Let’s go back for a minute to that story I told about losing a big client on New Year’s Day. There’s another aspect to that whole thing that also caused me to crash and burn, and that was improper planning for the ebb and flow. Today, as I’m writing this, I have a few things on my plate. There’s some content work for one of my oldest clients, an article to research for a magazine, and my personal projects. The magazine article won’t pay me until 30 days after the article is published, which is likely 60 days out. And my personal projects may never pay out, because who knows when or if I’ll get to them. Real motivating, right? To manage all of those things, I use a spreadsheet. In it, I put down what I did, who I did it for, how much it pays, and when I can expect payment. I give myself weekly and monthly goals to hit, and that helps keep me sane throughout all of the ups and downs. But wait, there’s more. Let’s say that I need to take home $50,000 a year to pay my bills. That’s fine, but remember: taxes. So technically, I need to produce $66,667 a year of income, because of the 25% I’m estimating for taxes. But because I also know about the ebb and flow, plus there may be a client or two that doesn’t pay (I was out $10k one year from unpaid clients), I probably should shoot for $75,000 (including taxes) a year. If I don’t hit that mark, I’m fine, but if I do, I’ll be ahead of the game. Breaking it down further, I should shoot for $6,250 a month, $1,442.31 a week, or $288.46 a day (assuming I take weekends off). In the grand scheme of things, $300 a day isn’t that difficult to do, and if I hit those numbers in averages, I’ll be fine. But again, it’s about the ebb and flow, because there will be dry spells in your work, and you need to prepare for them.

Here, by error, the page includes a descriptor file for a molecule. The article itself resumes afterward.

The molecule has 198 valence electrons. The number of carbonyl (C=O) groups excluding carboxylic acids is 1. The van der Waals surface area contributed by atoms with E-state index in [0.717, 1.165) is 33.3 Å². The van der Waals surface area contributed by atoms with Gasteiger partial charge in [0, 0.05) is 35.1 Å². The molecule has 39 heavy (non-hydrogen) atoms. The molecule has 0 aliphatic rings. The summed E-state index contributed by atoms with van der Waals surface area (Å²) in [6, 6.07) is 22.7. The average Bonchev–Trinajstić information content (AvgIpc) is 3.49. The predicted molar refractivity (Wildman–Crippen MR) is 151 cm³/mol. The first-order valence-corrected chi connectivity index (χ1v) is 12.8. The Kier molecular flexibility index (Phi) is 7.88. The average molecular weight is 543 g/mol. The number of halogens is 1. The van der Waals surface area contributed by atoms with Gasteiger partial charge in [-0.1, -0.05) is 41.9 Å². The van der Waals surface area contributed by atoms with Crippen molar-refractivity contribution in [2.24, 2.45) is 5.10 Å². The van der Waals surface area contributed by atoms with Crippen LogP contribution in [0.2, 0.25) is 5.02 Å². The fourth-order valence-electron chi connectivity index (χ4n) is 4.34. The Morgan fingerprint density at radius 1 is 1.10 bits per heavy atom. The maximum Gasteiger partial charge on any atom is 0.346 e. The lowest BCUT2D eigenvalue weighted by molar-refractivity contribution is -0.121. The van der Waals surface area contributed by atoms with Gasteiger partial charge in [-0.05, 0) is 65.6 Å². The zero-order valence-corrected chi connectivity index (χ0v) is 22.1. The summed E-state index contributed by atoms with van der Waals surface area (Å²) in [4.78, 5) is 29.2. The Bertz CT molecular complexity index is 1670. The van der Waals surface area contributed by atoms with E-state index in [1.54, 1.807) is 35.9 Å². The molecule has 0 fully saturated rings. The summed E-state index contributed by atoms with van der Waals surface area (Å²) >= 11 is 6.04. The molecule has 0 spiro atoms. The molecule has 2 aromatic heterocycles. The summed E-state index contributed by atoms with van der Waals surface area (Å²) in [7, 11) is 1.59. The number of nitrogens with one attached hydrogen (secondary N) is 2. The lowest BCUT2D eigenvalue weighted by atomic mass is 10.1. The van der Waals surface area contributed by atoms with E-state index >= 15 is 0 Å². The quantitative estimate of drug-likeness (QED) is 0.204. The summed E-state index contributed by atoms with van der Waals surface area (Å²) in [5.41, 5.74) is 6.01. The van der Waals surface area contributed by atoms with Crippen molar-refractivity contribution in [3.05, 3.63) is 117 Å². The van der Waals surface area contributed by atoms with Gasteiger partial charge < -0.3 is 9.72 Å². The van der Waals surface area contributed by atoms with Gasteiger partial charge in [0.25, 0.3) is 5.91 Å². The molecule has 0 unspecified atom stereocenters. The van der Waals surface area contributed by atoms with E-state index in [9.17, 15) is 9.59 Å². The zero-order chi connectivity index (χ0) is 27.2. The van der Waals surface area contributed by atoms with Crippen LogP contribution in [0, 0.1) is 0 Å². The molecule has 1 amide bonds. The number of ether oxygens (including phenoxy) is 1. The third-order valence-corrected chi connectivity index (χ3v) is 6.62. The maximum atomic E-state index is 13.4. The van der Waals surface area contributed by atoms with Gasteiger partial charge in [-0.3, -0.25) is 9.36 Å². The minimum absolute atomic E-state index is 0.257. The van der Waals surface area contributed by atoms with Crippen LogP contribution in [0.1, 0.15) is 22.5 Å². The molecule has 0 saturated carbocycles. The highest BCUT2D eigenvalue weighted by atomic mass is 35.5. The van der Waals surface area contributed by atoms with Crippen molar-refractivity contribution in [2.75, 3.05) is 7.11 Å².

They’re Not Prepared for the Worst Case Scenario

In 2010, my wife had our first child. In 2011, just as we were paying off those hospital bills, my throat swelled to mammoth sizes, to the point where I could barely breathe. I had a peritonsillar abscess that required surgery and put me down for about two weeks. A month or so later I went in to have my tonsils removed, and because of complications, I was put in the hospital again for a few days, and then had further issues with the medication. All tolled, I lost at least a month in work time to those problems. Did I have a buffer? Yes. So we made it through the storm OK, and even though it wasn’t fun, we survived. But the other kicker here is that we had health insurance, and without that we would’ve been out over $25,000 in medical bills. Talking about health insurance in today’s political climate is tricky, so let’s not get into all that jazz. Back then there was no public option, and since I wasn’t working for any company full-time (and neither was my wife), we had to pay for private insurance through Blue Cross Blue Shield. It was expensive, but we did it mostly for our son, never thinking that we would need the benefits, too. Point is, if you don’t have health insurance or access to it, don’t wander about thinking that you’ll be fine without it. Things happen, and if they do, you don’t want to be out of work and facing mountains of medical bills.

Not Keeping Their Personal and Business Accounts Separate

When I started freelancing full-time, I had two options: I could keep it going as all personal, or I could start an LLC. I opted for the latter, starting Whipps Industries, LLC in 2009, which also meant I could open business banking accounts to manage my funds. And that was a good idea. Now you don’t have to do what I did to freelance; being on your own is fine. But that smart idea was to separate my personal and business accounts, and that’s crucial. See, with the ebb and flow thing being what it is, it’s easy to find yourself thinking that you have more money on hand than you actually do. For example, I could have $5k in my business account right now and think it would be OK to buy a new computer. But if that was my personal account, I’d be wondering if I have enough funds to get through the month. And if you co-mingle the two, it just becomes a mess. At a bare minimum, open up a separate checking account for your freelance work, even if it’s a personal account. That way you can keep your funds separate, but still accessible via a quick transfer.

Now Get Out There and Work!

This may sound all doom and gloom at first, but don’t worry, because it’s all manageable. I’ve been freelancing full-time since 2009, and even though I’ve had some rough patches, I’m still pushing forward. And you can, too. Learn from my mistakes, young padawans, because they will serve you well in the future.

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About the Author
Kevin Whipps

Hi! My name is Kevin Whipps, and I'm a writer and editor based in Phoenix, Arizona. When I'm not working taking pictures of old cars and trucks, I'm either writing articles for Creative Market or hawking stickers at Whipps Sticker Co.